Can exercise reduce my risk for Alzheimer’s disease?

It’s almost a new year – and that means it’s time to break out those running shoes and set some new exercise goals. But if we’re honest, it can be hard to stick with health resolutions past the month of January, even if you know better health habits will be good for you.

Your exercise goals are more than just another box to check on your to-do list. In fact, some emerging research suggests that exercise may be able to help your brain stay healthy in the long term. Find out what could be putting you at risk for neurodegenerative disease – and how exercise could help reduce your risk.

Genes and Alzheimer’s disease

To understand how exercise can help your brain stay healthy, you need a crash course on one specific gene – your APOE gene.

APOE is a gene that helps you make apolipoprotein E, which helps your body move and store cholesterol and fats. By doing this, APOE helps keep your nerve tissues healthy and functioning, and also assists with cell repair.

However, variants in your APOE gene have also been associated with a greater risk of developing neurodegenerative diseases. Research has found that people who have one or two copies of the e4 variant (or allele) of the APOE gene are at an increased genetic risk for developing Alzheimer’s disease and dementia later in life. [1] You can take a deeper dive into the link between your APOE gene and Alzheimer’s disease in another article.

If you're not sure if you have a specific variant of the APOE gene, an at-home APOE gene test can help you get answers. But once you get your results and find out you may be at greater risk, is there anything you can do to reduce that risk?


Exercise and APOE

Even though you can’t change your genes, there are actions you can take that may help reduce risks presented by those genes. Emerging research suggests that exercise may be able to help you reduce your risk of developing Alzheimer’s disease, and those effects may be notable in people with the APOE e4 allele.

According to a 2005 population-based study, leisure-time physical activity at least twice a week was associated with a reduced risk of dementia and Alzheimer’s disease. These associations were stronger in individuals who carried the APOE e4 allele. [2]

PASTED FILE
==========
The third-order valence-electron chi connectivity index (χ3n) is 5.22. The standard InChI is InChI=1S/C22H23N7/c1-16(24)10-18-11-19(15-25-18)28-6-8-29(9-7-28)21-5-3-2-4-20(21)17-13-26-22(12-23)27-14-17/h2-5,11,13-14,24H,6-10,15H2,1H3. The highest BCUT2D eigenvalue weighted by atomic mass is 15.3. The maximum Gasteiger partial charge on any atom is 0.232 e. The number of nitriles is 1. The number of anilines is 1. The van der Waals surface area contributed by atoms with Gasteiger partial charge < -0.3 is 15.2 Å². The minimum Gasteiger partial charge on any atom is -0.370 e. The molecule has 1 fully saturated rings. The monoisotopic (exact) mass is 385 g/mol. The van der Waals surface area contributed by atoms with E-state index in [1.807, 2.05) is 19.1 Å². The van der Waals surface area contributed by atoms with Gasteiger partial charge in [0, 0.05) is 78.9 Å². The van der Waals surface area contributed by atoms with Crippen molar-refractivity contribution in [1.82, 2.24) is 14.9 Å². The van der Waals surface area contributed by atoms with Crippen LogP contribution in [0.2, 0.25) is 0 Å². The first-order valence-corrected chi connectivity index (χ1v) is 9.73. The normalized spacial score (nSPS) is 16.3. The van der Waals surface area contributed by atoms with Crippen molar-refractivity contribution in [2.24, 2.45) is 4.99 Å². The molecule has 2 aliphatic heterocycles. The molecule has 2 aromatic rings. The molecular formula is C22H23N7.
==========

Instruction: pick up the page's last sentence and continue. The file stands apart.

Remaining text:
Another 2021 review article found that carriers of the APOE e4 allele were more responsive to the benefits of exercise compared with people who carried a different allele. [3] This review also noted that exercise may help improve cognitive test scores and prevent neurological decline in people who are at high risk due to their genes. However, other studies have found that the benefits of exercise aren’t just limited to people with the e4 allele of the APOE gene. Another study of 1,646 older adults over a 5-year period found that, in adults who weren’t carriers of the APOE e4 allele, the odds of developing dementia were lower in people who exercised than people who didn’t exercise. [4]

While scientists are still determining the exact connections between APOE and exercise, this emerging research can be a great motivator to pick up your exercise routine and start implementing more healthy habits this year. And don’t forget – an at-home APOE gene test can be your first step toward health answers.

How to get more exercise

Whether you’re completely new to exercise or just need to get back into a routine, here are five ways to help you start working out more regularly.

  • Visit your healthcare provider before beginning a new exercise regimen.
  • According to the CDC, aim for 150 minutes of moderate-intensity aerobic physical activity, or 75 minutes of vigorous-intensity physical activity each week.


  • Find ways to incorporate movement into your everyday routine, such as taking a 10-15 minute walk over your lunch break or using the stairs instead of the elevator.
  • Choose activities that interest you. If you like the outdoors, try hiking or biking. Or, if you like more structured activity, try a workout class at your local fitness studio or gym.
  • Find a friend or acquaintance to work out with so you can stay accountable.

It’s time to dust off your workout gear and head outdoors or to your local gym, and take your next step to help keep your brain and body healthy in the new year!

[1] Farrer, L. A. “Effects of Age, Sex, and Ethnicity on the Association between Apolipoprotein E Genotype and Alzheimer Disease. A Meta-Analysis. APOE and Alzheimer Disease Meta Analysis Consortium.” JAMA: The Journal of the American Medical Association, vol. 278, no. 16, 22 Oct. 1997, pp. 1349–1356., doi:10.1001/jama.278.16.1349.
[2] Rovio, Suvi, et al. “Leisure-Time Physical Activity at Midlife and the Risk of Dementia and Alzheimer's Disease.” The Lancet Neurology, vol. 4, no. 11, Nov. 2005, pp. 705–711., doi:10.1016/s1474-4422(05)70198-8.
[3] Colovati, M.E.S., et al. “Interaction between Physical Exercise and APOE Gene Polymorphism on Cognitive Function in Older People.” Brazilian Journal of Medical and Biological Research, vol. 54, no. 2, Dec. 2020, doi:10.1590/1414-431x202010098.
[4] Fenesi, Barbara, et al. “Physical Exercise Moderates the Relationship of Apolipoprotein E (APOE) Genotype and Dementia Risk: A Population-Based Study.” Journal of Alzheimer's Disease, vol. 56, no. 1, 12 Jan. 2017, pp. 297–303., doi:10.3233/jad-160424.